In the Selby rail crash report earlier this week, the Health and Safety Commission warned it would take 300 years for a disaster of the same magnitude to occur again in similar circumstances. Details of the Nocton crash suggest it nearly took three days.
As The Independent revealed on Tuesday, research by THE civil engineer Professor John Knapton has shown that near-repeats of Selby – when Gary Hart's Land Rover fell across the east coast main line, are not so rare. A total of 42 vehicles have plunged through roadside fences towards railways since the disaster of 28 February last year, with 27 landing on tracks. Minor roads such as the B1188 running alongside the Lincoln to Sleaford line at Nocton are notoriously bad, accounting for 80 per cent of road-rail incidents.
Professor Knapton, whose greatest concern is protection near road bridges, estimates the cost of erecting steel barriers alongside them to be £10m and, last night, he reiterated his appeal for work to begin.
He said: "The commission report said, 'Do nothing for the time being, keep talking. We're saying there should have been barriers in place within eight weeks of Selby but nothing's happened. The walls and fences people are crashing through are not engineered. Nobody has worked out what force may be applied to them. They were erected to keep out trespassers. Tonight demonstrates the fact again."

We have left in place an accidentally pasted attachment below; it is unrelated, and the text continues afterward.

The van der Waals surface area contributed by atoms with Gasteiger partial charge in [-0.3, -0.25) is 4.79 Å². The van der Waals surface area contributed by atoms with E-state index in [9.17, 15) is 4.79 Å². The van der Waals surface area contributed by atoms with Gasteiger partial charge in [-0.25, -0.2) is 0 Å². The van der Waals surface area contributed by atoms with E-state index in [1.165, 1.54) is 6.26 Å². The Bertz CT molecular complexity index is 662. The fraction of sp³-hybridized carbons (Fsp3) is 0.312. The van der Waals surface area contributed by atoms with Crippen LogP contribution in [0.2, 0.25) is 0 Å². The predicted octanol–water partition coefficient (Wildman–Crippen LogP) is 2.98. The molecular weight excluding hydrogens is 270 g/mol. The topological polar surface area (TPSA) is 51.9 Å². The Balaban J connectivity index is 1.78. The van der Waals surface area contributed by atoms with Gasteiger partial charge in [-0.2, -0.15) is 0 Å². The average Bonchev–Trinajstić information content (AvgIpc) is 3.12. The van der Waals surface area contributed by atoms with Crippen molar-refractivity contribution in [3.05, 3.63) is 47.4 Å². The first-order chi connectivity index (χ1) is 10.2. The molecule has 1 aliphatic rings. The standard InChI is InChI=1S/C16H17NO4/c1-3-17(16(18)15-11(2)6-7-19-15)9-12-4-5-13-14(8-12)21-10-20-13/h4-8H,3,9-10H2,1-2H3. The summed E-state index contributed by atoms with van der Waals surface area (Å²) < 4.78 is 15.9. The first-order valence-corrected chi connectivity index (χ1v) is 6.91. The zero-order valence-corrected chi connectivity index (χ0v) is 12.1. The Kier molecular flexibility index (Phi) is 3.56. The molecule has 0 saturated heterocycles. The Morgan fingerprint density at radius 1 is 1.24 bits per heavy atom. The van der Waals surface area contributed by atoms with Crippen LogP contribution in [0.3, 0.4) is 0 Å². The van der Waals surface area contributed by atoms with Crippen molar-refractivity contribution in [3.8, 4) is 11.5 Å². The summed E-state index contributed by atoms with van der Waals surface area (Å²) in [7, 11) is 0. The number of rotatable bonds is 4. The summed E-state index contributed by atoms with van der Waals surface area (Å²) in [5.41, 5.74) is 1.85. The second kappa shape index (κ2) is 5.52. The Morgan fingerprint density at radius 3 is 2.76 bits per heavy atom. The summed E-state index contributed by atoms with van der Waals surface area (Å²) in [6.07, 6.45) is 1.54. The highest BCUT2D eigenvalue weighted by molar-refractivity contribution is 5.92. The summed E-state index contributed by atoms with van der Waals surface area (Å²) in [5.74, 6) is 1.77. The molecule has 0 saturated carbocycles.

The Nocton incident is full of painful resonances. It occurred in Lincolnshire, the county of departure for both Hart and the freight train involved in the crash he caused. Great Heck had barely concluded its first anniversary memorials when the collision happened.
It bore little detailed comparison with the almost impossible combination of factors that caused the Selby crash. Gary Hart, driving on the benefits of a 35-minute cat nap at best, just happened to fall asleep while approaching a 30-yard section of motorway unprotected by a barrier, near a bridge on the eastbound M62. The freight train approached because it had left 10 minutes early and, with a five-second time lag, railway points would not have catapulted it into the GNER Newcastle to London express heading the opposite way at 117mph.
But similar – if less fateful – incidents have been quietly occurring in the past 12 months and one involved a van in rural Lincolnshire. It plummeted on to the east coast line at Wilsford on August 30 and was hit by a train.
In the same month, Frank Kelly, a 64-year-old millionaire property tycoon who owned large chunks of Blackpool's Golden Mile, died when his Mercedes left a country lane at Great Plumpton, Lancashire, ploughed through trees and plunged 20ft down an embankment on to a railway where it was hit by a four-carriage train. The train was not derailed.
Within a few days, a motorist escaped serious injury when his Skoda plunged down a slope near an M62 bridge at Rochdale and landed in a bog.
The Health and Safety Commission wants an assessment of high-risk locations, though the Highways Agency, which published its own report on Monday, believes there are "no serious shortcomings".
A problem is who pays for barriers. Local councils, responsible for secondary roads, and the Highways Agency, under whose aegis motorways and trunk roads fall, had been battling it out with Railtrack before it went into administration.
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